Mida Creek in Kilifi County which is among areas along the Kenyan coast where mangrove forests have been degraded. Photo by Nehemiah Okwemba.
BY NEHEMIAH OKWEMBAH
Conservationists have raised concern over destruction of endangered mangrove forests and pollution at the beaches along the Kenyan coast.
The conservationists say their initial studies show a huge demand for timber, charcoal, firewood and poverty levels are to be blame for the degradation of mangrove forests in Kenya.
According to, Ms Arafa Salim Baya, the founder of Mida Creek Conservation, the hardest areas are in Kilifi County.
Ms Baya said Kilifi residents are now invading the mangrove forests in order to burn charcoal, make building materials and firewood for sale.
Speaking after touring some of the affected areas in Kilifi County including the Mida Creek tourist attraction center, Ms Baya noted that 90 percent of youths in the area are unemployed due to high illiteracy levels.
“This has made it hard for most of them to obtain hospitality jobs such as tour guides, coxswains in boats, waiters, cooks and chefs given the region is highly dependent on tourism as the main source of income,” she said.
Ms Baya, who is also a nominated member of Kilifi County assembly said lack of education has worsened the situation since 50 percent of residents do not have minimum qualifications to secure good paying jobs.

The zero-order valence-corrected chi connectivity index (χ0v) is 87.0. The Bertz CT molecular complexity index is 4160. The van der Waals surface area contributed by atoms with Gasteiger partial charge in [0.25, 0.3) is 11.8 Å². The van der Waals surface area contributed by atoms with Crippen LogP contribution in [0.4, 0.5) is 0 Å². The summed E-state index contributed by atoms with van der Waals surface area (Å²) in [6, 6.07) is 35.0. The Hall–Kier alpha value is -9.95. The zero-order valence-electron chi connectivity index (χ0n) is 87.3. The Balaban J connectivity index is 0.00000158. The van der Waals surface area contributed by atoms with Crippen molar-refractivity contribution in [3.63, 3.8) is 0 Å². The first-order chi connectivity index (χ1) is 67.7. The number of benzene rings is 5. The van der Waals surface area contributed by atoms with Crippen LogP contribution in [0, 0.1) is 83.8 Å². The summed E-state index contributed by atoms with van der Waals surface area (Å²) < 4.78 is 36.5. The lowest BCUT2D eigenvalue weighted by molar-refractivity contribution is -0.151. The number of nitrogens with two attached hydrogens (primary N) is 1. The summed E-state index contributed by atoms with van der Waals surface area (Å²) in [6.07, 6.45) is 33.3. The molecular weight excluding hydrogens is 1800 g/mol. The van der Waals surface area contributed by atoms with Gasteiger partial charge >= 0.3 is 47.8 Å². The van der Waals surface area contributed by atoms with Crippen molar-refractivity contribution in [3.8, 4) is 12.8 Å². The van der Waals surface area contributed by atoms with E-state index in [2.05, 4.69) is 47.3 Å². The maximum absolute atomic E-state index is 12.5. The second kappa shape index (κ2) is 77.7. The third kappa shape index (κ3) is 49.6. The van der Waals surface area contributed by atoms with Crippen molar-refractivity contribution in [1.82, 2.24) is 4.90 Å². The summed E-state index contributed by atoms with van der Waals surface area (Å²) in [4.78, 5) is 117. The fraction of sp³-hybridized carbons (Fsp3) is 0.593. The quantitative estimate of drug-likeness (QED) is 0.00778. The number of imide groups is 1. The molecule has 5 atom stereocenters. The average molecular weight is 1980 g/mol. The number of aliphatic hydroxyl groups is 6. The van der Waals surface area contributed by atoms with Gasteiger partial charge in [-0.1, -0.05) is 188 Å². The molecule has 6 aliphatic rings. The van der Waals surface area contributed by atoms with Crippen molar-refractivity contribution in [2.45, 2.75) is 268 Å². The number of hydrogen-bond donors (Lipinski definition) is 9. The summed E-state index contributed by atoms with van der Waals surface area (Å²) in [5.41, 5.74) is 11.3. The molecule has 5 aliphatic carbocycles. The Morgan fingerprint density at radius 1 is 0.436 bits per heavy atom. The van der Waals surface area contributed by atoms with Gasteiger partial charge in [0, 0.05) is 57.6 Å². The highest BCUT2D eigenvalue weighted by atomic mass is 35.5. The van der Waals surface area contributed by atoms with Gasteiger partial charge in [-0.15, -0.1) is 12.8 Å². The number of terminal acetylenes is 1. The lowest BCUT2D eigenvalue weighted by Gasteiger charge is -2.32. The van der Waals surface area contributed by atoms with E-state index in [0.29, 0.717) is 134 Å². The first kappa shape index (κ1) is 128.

“It has emerged that out that hundreds of youth who turn up for job interviews in Kilifi County 90 percent are standard three, four and five dropouts while those who seemed to be more literate had reached the eighth grade,” she observed.
The MCA has now called upon Kilifi residents to help protect the ecosystem which acts as the main source of income in the area.
Some of the mangrove trees being harvested for timber, charcoal and forewood by residents in Kilifi County. Photo by Nehemiah Okwemba.
“Conserving the endangered mangroves species, rare birds in the Mida Creek that migrate from as far as Middle East, which is a UNESCO Biosphere Reserve, will help the future generation to benefit from the ecosystem,” she added.
The creek stretches from the sea into Arabuko Sokoke Forest, bringing in the biodiversity of flora and fauna, with water tidal creek surrounded by extensive mangroves trees lined with palms.
The destruction also affects tourism and the Kenya Wildlife service warden in Watamu, Mr Erick Aduda, says that engaging the youth in meaningful activities will go a long way in conserving the mangrove forests.
He added that there are a lot of threats to the marine eco system including pollution which also affects the nesting grounds of turtles.
Mr Aduda called on residents to conserve the environment so that the site remains a world renowned tourist attraction site.
Hoteliers have also raised concern over the pollution and destruction of mangroves and the manager of Temple Point resort, Mr Ravi Roha, has called on the relevant government agencies to help restore order in Watamu and Mida Creek.
Temple Point resort which is located next to the endangered Mida Creek mangroves site is now feeling the pinch as tourists have started relocating to other areas.
Mr Roha said that beach cleanliness and creating awareness will go a long way in conserving the site.
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